Gloria Shirima

Gloria Shirima - 2016 Nominee
Position: RH/FP Advisor
Organization: Jhpiego
As the technical Advisor for family planning under the Maternal and Child Survival Project (MCSP), Gloria has been a real champion in promoting PPFP in Tanzania, having led an initiative to revitalize PPFP at the country level. – Nominator
Describe your contributions to and achievements in family planning.

I have led an initiative to revitalize postpartum family planning (PPFP) at the country level in Tanzania. It’s under the Maternal and Child Survival Program (MCSP)—funded by the United States Agency for International Development and led by Jhpiego. I have:
• Led the development of family planning (FP) and PPFP work under MCSP Tanzania from the initial stages of the program
• Liaised with the Tanzanian Ministry of Health and other national-level FP stakeholders to identify FP/PPFP programming needs
• Coordinated development of national PPFP materials in collaboration with the Ministry of Health and other FP implementing partners and its adoption
• Spearheaded the scaling up of PPFP counseling services to more than 200 health facilities in the two regions MCSP supports in Tanzania

What sparked your passion for family planning?

After I started working as a Reproductive Health and Family Planning Advisor, I discovered FP is a rare service in Tanzania. I believe a woman has a right to plan the number of babies she wants and the time between babies.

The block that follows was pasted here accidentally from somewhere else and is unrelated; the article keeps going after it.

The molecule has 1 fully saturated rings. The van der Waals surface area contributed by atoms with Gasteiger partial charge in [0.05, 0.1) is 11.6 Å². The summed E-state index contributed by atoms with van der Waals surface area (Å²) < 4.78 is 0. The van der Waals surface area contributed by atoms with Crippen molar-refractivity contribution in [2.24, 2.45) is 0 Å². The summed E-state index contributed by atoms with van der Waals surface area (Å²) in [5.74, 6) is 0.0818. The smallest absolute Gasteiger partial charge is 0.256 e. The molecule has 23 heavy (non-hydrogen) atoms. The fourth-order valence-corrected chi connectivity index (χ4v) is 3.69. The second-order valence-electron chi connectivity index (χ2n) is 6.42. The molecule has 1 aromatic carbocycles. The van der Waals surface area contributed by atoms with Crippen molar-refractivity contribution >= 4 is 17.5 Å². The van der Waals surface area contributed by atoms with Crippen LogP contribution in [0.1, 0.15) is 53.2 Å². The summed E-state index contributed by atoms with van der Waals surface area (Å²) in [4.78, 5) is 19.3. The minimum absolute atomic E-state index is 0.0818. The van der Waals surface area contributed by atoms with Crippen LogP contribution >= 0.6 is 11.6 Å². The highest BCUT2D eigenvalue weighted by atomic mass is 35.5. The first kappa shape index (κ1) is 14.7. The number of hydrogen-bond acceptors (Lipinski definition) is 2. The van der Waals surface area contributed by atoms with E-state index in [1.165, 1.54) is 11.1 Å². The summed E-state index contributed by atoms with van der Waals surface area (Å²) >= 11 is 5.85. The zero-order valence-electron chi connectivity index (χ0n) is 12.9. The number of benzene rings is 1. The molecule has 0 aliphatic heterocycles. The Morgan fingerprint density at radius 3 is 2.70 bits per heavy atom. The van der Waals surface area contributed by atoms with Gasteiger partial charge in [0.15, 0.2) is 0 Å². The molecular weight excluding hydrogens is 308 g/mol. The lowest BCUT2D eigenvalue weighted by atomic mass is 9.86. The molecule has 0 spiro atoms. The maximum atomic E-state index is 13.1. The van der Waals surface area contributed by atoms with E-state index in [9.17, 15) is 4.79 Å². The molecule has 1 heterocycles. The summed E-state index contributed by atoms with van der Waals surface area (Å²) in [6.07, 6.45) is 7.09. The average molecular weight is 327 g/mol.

Family Planning is one of the safe motherhood pillars. I believe if FP services are available and accessible to every woman, then the countries, especially in sub-Saharan Africa, will see a marked reductions in preventable maternal deaths

What is the biggest challenge you’ve faced in your family planning efforts, and what have you done to overcome it?

Working in the lake zone area of Tanzania, where male dominance prevails, I saw how women are scared of Family Planning because their husbands do not support it. As an advisor, I worked with the community and gender team members to make sure they promote male involvement in FP services. Men need to hear the correct information about FP and have myths and misconceptions about FP’s use and impact dispelled. Also, provider bias in FP service provision is a problem which we are working to address

What is your (country/region/city)’s biggest challenge in family planning, and how can it be addressed?

• Lack of well-trained FP providers is a problem. Competency-based training, both in education and on the job, is needed.
• The availability of FP commodities at all levels is a struggle, with frequent supportive supervision, coaching and mentoring will help address the gap.
• Weak integration of FP with other services like immunization, cervical cancer screening and treatment, and HIV. In collaboration with the Ministry of Health and other stakeholders, we should promote integration

What do you want to accomplish in the next 5 years?

I would like to reach the most underprivileged woman of Tanzania with FP messages and service
I would like every facility in Tanzania be able to offer PPFP services, because after labor, every woman needs to rest and recover for at least 2 years before conceiving another child.
I hope to help facilitate community health worker distribution of short-term FP methods such as pills at the community level. And if a woman wants a long-term or permanent method, the CHW can refer her to a facility

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